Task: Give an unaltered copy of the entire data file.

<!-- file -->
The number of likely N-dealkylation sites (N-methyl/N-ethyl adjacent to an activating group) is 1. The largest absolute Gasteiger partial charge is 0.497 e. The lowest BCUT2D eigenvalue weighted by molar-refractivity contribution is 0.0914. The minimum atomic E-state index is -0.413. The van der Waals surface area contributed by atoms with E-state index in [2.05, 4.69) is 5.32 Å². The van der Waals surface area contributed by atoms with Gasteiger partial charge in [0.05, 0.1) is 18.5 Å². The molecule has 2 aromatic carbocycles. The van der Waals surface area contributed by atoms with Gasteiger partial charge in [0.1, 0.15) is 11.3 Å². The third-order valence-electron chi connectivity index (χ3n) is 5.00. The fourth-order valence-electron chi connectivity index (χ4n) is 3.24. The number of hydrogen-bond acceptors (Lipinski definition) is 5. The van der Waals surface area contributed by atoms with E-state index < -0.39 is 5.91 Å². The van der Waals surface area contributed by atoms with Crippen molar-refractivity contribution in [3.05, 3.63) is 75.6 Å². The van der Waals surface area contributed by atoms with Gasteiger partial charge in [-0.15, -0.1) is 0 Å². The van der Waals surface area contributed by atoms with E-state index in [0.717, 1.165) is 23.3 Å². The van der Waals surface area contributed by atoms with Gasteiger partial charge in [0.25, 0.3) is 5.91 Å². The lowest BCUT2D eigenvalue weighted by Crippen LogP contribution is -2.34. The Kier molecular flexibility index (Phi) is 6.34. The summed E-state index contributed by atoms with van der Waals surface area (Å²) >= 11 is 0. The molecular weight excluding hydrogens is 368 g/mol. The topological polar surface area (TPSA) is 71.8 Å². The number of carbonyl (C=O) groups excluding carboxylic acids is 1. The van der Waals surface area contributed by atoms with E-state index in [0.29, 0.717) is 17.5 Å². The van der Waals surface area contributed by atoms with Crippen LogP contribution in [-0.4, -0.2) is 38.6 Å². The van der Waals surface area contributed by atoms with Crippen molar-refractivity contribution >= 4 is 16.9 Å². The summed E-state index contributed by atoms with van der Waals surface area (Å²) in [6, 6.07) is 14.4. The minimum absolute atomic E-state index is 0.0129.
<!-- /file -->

The number of likely N-dealkylation sites (N-methyl/N-ethyl adjacent to an activating group) is 1. The largest absolute Gasteiger partial charge is 0.497 e. The lowest BCUT2D eigenvalue weighted by molar-refractivity contribution is 0.0914. The minimum atomic E-state index is -0.413. The van der Waals surface area contributed by atoms with E-state index in [2.05, 4.69) is 5.32 Å². The van der Waals surface area contributed by atoms with Gasteiger partial charge in [0.05, 0.1) is 18.5 Å². The molecule has 2 aromatic carbocycles. The van der Waals surface area contributed by atoms with Gasteiger partial charge in [0.1, 0.15) is 11.3 Å². The third-order valence-electron chi connectivity index (χ3n) is 5.00. The fourth-order valence-electron chi connectivity index (χ4n) is 3.24. The number of hydrogen-bond acceptors (Lipinski definition) is 5. The van der Waals surface area contributed by atoms with E-state index < -0.39 is 5.91 Å². The van der Waals surface area contributed by atoms with Crippen molar-refractivity contribution in [3.05, 3.63) is 75.6 Å². The van der Waals surface area contributed by atoms with Gasteiger partial charge in [-0.15, -0.1) is 0 Å². The van der Waals surface area contributed by atoms with E-state index in [0.717, 1.165) is 23.3 Å². The van der Waals surface area contributed by atoms with Gasteiger partial charge in [0.25, 0.3) is 5.91 Å². The lowest BCUT2D eigenvalue weighted by Crippen LogP contribution is -2.34. The Kier molecular flexibility index (Phi) is 6.34. The summed E-state index contributed by atoms with van der Waals surface area (Å²) >= 11 is 0. The molecular weight excluding hydrogens is 368 g/mol. The topological polar surface area (TPSA) is 71.8 Å². The number of carbonyl (C=O) groups excluding carboxylic acids is 1. The van der Waals surface area contributed by atoms with E-state index in [0.29, 0.717) is 17.5 Å². The van der Waals surface area contributed by atoms with Crippen LogP contribution in [-0.4, -0.2) is 38.6 Å². The van der Waals surface area contributed by atoms with Crippen molar-refractivity contribution >= 4 is 16.9 Å². The summed E-state index contributed by atoms with van der Waals surface area (Å²) in [6, 6.07) is 14.4. The minimum absolute atomic E-state index is 0.0129.